Whatever happens come May 19 let's recall the joyous moments given to us by Arteta's superb Arsenal team this season

An outstanding piece by Henry Waddon: Resisting the 'What If' mindset

Whatever happens come May 19 let's recall the joyous moments given to us by Arteta's superb Arsenal team this season

Let’s recall the impossibly joyous, ephemeral moments, served up by genius-level coaching and a gifted, hungry squad, that have enabled us to push City all the way says Henry Waddon

I am a deeply sentimental person, writes Henry Waddon

I am incredibly vulnerable to nostalgia, and I am unquestionably fragile to a football-induced melancholy.

I’ve wasted many an evening in the doldrums of Youtube football highlights, reminiscing over Reiss Nelson’s last minute winner against Bournemouth, or Mesut Ozil’s dummy-laden wonder goal against Ludogorets, or Santi Cazorla’s beautifully whipped free-kick to kick-start our comeback in the 2014 FA Cup Final.

And so, on the back of a spell which saw a hat-trick of excellent performances in the league, where Arsenal claimed a maximum of nine points against (variably) tricky opposition in Wolves, Chelsea and Sp*rs, I can understand the inclination of many Arsenal fans to stare at the Premier League Table with a sad disbelief.

I can also vehemently understand a tendency to look back in anger, and to take to the timeline to pontificate about the results that might just end up costing Arsenal the title.

Specifically, I have seen a lot of discourse around the fact that Arsenal took just one point from a possible twelve in our home and away fixtures against Fulham and Aston Villa this season.

When staring down these apparent anomalies, against the backdrop of an otherwise nye-on perfect league campaign, it is only natural to wonder, “what if things had been different?”.

Because it is undeniably frustrating that after a tricky, complicated, hugely significant victory over Tottenham, we still somehow find ourselves in a position where we have to place all our trust and hopes into the hands of underwhelming London rivals, and pray to the footballing Gods that they can take two or three points off Pep’s Nouveau-Galacticos.

It is in City’s hands, and my God, it would be so much easier if it was in ours, wouldn’t it?

But this coin has two sides.

We are so infinitely spoiled and lucky to still be in a title race in May, and we are only here thanks to a cocktail of innumerate factors.

As well as ruminating on missed opportunities and dropped points, we must also ask, “but what if the footballing gods hadn’t been smiling on us in some of 23-24’s most magical moments?”

What if Declan Rice hadn’t chinned the ball down with aplomb and nestled a half-volley past Onana back in September?

What if Gabi Martinelli’s shot hadn’t taken that beautiful deflection off Nathan Ake in October?

What if Martin Odegaard hadn’t swung in an inch perfect ball with the second-last kick of the game at Kenilworth Road?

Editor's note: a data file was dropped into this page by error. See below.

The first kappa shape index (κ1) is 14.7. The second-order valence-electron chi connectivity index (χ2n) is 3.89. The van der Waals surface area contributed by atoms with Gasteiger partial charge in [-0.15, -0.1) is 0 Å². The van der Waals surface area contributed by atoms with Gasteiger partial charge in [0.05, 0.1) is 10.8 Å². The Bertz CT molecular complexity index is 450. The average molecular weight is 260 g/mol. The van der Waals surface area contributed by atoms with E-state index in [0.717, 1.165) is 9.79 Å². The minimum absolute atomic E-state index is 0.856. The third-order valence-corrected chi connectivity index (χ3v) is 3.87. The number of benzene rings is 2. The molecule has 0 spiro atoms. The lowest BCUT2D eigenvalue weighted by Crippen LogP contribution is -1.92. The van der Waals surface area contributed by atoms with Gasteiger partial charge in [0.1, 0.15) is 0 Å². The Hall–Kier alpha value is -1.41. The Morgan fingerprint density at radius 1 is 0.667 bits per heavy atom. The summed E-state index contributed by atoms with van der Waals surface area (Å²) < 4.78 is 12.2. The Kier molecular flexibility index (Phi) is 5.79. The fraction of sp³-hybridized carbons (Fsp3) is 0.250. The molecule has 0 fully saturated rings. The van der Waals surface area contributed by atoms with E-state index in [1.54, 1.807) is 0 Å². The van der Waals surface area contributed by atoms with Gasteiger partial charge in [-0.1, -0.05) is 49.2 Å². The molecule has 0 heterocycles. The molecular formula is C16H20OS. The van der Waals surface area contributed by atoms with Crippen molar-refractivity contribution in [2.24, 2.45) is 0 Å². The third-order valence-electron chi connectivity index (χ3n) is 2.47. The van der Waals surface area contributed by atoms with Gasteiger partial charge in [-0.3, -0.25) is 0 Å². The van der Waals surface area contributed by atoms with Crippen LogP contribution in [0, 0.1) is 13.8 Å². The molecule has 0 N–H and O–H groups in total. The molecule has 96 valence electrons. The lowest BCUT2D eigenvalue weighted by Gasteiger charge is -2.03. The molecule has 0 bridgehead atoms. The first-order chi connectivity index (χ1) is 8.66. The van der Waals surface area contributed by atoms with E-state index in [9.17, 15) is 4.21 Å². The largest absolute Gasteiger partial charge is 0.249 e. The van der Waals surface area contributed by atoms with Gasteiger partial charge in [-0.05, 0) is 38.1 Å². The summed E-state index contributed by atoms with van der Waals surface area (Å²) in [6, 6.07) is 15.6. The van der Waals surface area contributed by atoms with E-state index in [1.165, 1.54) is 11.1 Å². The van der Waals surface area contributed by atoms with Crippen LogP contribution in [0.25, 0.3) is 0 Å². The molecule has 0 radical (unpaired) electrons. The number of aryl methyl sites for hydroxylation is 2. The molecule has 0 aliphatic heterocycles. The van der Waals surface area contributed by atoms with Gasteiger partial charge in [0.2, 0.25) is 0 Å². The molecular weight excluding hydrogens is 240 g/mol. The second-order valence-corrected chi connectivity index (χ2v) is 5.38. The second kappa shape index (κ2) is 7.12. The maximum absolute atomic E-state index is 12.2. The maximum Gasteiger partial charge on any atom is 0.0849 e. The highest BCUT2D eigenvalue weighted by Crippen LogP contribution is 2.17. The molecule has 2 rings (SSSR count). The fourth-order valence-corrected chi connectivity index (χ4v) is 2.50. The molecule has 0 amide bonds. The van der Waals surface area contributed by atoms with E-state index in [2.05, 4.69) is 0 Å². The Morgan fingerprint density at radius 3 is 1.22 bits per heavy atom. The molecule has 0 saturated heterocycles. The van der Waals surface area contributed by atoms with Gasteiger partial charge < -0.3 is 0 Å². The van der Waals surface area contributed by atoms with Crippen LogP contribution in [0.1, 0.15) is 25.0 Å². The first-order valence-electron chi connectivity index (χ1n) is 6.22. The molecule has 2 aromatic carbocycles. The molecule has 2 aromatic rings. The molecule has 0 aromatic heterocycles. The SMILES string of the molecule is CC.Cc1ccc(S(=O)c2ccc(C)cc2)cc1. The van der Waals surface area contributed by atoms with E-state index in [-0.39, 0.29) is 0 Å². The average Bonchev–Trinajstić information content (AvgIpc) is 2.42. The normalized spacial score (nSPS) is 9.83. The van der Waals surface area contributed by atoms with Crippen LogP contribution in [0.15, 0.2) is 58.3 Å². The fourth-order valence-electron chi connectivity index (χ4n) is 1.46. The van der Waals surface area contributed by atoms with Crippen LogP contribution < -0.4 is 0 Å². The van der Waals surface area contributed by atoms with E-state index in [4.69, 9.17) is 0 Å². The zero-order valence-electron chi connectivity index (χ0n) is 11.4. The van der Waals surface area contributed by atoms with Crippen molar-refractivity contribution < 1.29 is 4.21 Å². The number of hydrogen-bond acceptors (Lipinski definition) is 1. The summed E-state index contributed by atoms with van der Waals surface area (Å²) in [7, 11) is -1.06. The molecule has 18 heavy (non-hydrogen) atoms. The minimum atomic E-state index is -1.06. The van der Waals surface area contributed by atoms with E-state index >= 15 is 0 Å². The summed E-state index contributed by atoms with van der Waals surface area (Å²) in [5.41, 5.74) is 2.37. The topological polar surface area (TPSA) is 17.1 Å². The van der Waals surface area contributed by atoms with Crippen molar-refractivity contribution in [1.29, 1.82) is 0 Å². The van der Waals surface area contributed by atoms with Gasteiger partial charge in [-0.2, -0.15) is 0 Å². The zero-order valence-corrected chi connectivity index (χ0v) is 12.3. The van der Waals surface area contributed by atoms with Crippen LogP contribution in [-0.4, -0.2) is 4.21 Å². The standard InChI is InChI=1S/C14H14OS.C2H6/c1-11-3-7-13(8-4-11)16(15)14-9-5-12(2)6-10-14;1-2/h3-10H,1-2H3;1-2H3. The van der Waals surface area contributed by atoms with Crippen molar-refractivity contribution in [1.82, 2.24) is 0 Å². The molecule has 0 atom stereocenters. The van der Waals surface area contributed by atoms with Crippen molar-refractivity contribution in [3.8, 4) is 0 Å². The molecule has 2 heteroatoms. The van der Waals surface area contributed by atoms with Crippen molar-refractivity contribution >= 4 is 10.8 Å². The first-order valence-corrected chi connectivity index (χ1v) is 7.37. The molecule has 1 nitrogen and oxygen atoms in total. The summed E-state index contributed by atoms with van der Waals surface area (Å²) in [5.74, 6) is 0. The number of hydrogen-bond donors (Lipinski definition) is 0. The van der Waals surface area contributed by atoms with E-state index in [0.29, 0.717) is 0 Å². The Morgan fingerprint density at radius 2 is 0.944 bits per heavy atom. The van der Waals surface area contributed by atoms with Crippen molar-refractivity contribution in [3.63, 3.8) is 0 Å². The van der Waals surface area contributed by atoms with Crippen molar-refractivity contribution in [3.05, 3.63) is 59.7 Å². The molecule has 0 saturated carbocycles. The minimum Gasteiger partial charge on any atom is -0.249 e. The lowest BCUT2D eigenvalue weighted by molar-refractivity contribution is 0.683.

When you total just these three incidents up, we are minutes and moments away from being six points worse off than we currently are.

But it feels almost childish and unjust to be talking about rolled dice and happenstance, when, in truth, the only question any of us should be asking is, “what if Arsenal hadn’t been so... good?”

The Gunners have the most wins, goals, set-piece goals, clean sheets, touches in opposition box, and (at time of writing) points accrued of any team in the Premier League, compounded by the lowest goals conceded, lowest xG against and least on-target shots conceded.

We have an extraordinary group of players, coached by an extraordinary team, led by an extraordinary manager, who just celebrated his one-hundredth Premier League win (in the fifth lowest number of games of any manager in history).

In 2024, Arsenal have taken an astonishing forty points from a possible forty-five. It just so happens that City have kept an extraordinary pace, taking thirty-nine points from the same number of fixtures.

The levels in this league are just simply outrageous and astronomical.

You have to be perfect, and you have to beat perfect. I’m sure there are millions of Liverpool fans who are also currently treading this melancholic water, trying not to drown in ‘what ifs’ about their recent disappointing results against West Ham, Everton and Palace.

The key difference between us and them, of course, is five invaluable points.

Even the brushed aluminium cyber-pricks at the Etihad can join in the ‘what if’ game if they want to; seven total draws, as well as losses in winnable games against Wolves and Villa have held City firmly within the title race that they currently find themselves in.

It’s going to be razor thin, isn’t it?

So, let’s try and exercise gratitude. Of course, we can allow ourselves to be hurt by the Villas and the Fulhams of this world.

And, don’t get me wrong, it will be utter, unadulterated agony if we come up short come May Nineteenth.

But let’s also remember the impossibly joyous, ephemeral moments, served up by genius-level coaching and a gifted, hungry squad, that have enabled us to push City all the way.

And we are going to push them all the way.

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